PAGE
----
In recent years India has been increasing its share in the electronics industry, planning to become a hub in the future.
Currently India has a lot of dependence on imported chips, heavily relying on the Chinese supply chain. One of its goals is to be, in part, autonomous in its chip production. The supply chain issues brought about by covid and other global factors really highlighted this.
But it is not easy to just move production of something so complicated to another country. It would require massive amounts of funding to reshore production.
Make in India
In 2021 the Indian government announced funding equal to $10 billion to improve domestic production over the next 5 years. Several companies have put in bids for the funding, including Vedanta, IGSS Ventures, and India Semiconductor Manufacturing Corp.
The funding is part of the Government of India’s ‘Make in India’ plan, encouraging investment and innovation in the country. Prime Minister of India Narendra Modi announced the initiative in 2014, focusing on 25 sectors including semiconductors and automobiles.
One of India’s goals is to move away from reliance on imports, on which they currently spend $25 billion annually. Only 9% of India’s semiconductor needs are met domestically. If production is reshored in part, this would increase local jobs and income for the country.
As it stands, India currently has more of a focus on R&D but don’t have fabs for assembly and testing. The nearby Singapore and manufacturing powerhouse Taiwan provide most of its current stock.
A change in the air, and in shares?
The recent approval of the Chips Act in the US means there may be a shift in industry shares. At the moment America has a 12% share, but if production is re-shored this may impact the Asian market.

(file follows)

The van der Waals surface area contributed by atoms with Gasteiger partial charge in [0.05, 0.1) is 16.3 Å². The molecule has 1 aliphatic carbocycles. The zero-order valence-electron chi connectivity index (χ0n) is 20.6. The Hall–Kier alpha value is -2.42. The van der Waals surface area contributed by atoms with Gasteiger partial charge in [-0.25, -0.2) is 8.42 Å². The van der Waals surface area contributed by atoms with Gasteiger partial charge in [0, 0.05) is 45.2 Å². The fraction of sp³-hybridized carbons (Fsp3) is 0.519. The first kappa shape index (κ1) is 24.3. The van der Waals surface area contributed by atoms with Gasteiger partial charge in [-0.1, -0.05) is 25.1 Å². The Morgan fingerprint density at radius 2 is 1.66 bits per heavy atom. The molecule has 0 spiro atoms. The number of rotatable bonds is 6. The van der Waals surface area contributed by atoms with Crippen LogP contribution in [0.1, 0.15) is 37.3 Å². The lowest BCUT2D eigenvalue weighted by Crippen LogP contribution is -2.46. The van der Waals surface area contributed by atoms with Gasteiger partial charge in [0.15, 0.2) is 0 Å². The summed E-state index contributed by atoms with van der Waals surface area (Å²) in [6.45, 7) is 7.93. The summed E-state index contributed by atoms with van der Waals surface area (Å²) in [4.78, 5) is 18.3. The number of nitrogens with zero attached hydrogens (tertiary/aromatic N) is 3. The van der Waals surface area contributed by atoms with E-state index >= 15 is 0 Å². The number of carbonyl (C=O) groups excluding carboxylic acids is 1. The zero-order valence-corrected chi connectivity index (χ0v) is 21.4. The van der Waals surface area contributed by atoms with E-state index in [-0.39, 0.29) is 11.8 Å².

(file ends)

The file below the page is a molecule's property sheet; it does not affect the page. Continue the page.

However, India and the US, alongside the UAE and Israel plan to form an alliance. With financial aid from the bigger players, the alliance plans to focus on infrastructure and technology.
India was the US’s 9th largest goods trading partner in 2021, with $92 billion in goods trade in 2019. India is also the EU’s 10th largest trading partner, but with domestic semiconductor industry growth this might change.
India’s end equipment market revenue was $119 billion at the end of 2021. Its annual growth rate is predicted to be 19% in the next 5 years.
India is aware of the importance of the semiconductor industry, and set up an India Semiconductor Mission (ISM) in 2021. Its goal is to create a reliable semiconductor supply chain, and to become a competitor against giants like the US.
Relish the competition
India’s potential in the semiconductor industry is increasing, and there is likely to be more investment in the future. It is difficult to tell how much further down the line it would be before India becomes a competitor, but the coming years are sure to be interesting.
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